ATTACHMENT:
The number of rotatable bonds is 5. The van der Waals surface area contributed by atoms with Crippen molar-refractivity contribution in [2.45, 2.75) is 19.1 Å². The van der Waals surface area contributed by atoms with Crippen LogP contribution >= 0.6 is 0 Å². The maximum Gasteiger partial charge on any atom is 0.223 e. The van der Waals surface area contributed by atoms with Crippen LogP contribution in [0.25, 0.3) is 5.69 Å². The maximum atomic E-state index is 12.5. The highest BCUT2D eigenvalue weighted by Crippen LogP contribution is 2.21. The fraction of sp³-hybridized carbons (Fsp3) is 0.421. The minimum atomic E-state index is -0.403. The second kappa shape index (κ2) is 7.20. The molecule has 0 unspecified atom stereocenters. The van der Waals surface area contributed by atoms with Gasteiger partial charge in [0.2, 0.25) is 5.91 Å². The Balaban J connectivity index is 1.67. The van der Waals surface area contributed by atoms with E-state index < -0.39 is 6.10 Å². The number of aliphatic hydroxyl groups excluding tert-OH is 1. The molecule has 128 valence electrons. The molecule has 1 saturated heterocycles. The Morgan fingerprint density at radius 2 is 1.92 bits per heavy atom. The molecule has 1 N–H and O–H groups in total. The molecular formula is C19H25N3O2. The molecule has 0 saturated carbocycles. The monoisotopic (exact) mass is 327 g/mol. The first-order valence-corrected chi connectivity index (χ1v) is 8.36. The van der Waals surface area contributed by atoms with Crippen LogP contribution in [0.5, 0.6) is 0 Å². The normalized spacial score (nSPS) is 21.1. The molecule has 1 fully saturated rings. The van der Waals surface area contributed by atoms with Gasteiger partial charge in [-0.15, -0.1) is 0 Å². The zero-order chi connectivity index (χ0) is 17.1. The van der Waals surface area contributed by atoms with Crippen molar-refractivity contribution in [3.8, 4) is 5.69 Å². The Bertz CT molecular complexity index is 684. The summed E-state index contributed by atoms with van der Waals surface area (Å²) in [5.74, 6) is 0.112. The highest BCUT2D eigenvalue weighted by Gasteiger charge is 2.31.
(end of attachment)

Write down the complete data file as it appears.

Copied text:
The number of rotatable bonds is 5. The van der Waals surface area contributed by atoms with Crippen molar-refractivity contribution in [2.45, 2.75) is 19.1 Å². The van der Waals surface area contributed by atoms with Crippen LogP contribution >= 0.6 is 0 Å². The maximum Gasteiger partial charge on any atom is 0.223 e. The van der Waals surface area contributed by atoms with Crippen LogP contribution in [0.25, 0.3) is 5.69 Å². The maximum atomic E-state index is 12.5. The highest BCUT2D eigenvalue weighted by Crippen LogP contribution is 2.21. The fraction of sp³-hybridized carbons (Fsp3) is 0.421. The minimum atomic E-state index is -0.403. The second kappa shape index (κ2) is 7.20. The molecule has 0 unspecified atom stereocenters. The van der Waals surface area contributed by atoms with Gasteiger partial charge in [0.2, 0.25) is 5.91 Å². The Balaban J connectivity index is 1.67. The van der Waals surface area contributed by atoms with E-state index < -0.39 is 6.10 Å². The number of aliphatic hydroxyl groups excluding tert-OH is 1. The molecule has 128 valence electrons. The molecule has 1 saturated heterocycles. The Morgan fingerprint density at radius 2 is 1.92 bits per heavy atom. The molecule has 1 N–H and O–H groups in total. The molecular formula is C19H25N3O2. The molecule has 0 saturated carbocycles. The monoisotopic (exact) mass is 327 g/mol. The first-order valence-corrected chi connectivity index (χ1v) is 8.36. The van der Waals surface area contributed by atoms with Crippen LogP contribution in [0.5, 0.6) is 0 Å². The normalized spacial score (nSPS) is 21.1. The molecule has 1 fully saturated rings. The van der Waals surface area contributed by atoms with Gasteiger partial charge in [-0.15, -0.1) is 0 Å². The zero-order chi connectivity index (χ0) is 17.1. The van der Waals surface area contributed by atoms with Crippen molar-refractivity contribution in [3.8, 4) is 5.69 Å². The Bertz CT molecular complexity index is 684. The summed E-state index contributed by atoms with van der Waals surface area (Å²) in [5.74, 6) is 0.112. The highest BCUT2D eigenvalue weighted by Gasteiger charge is 2.31.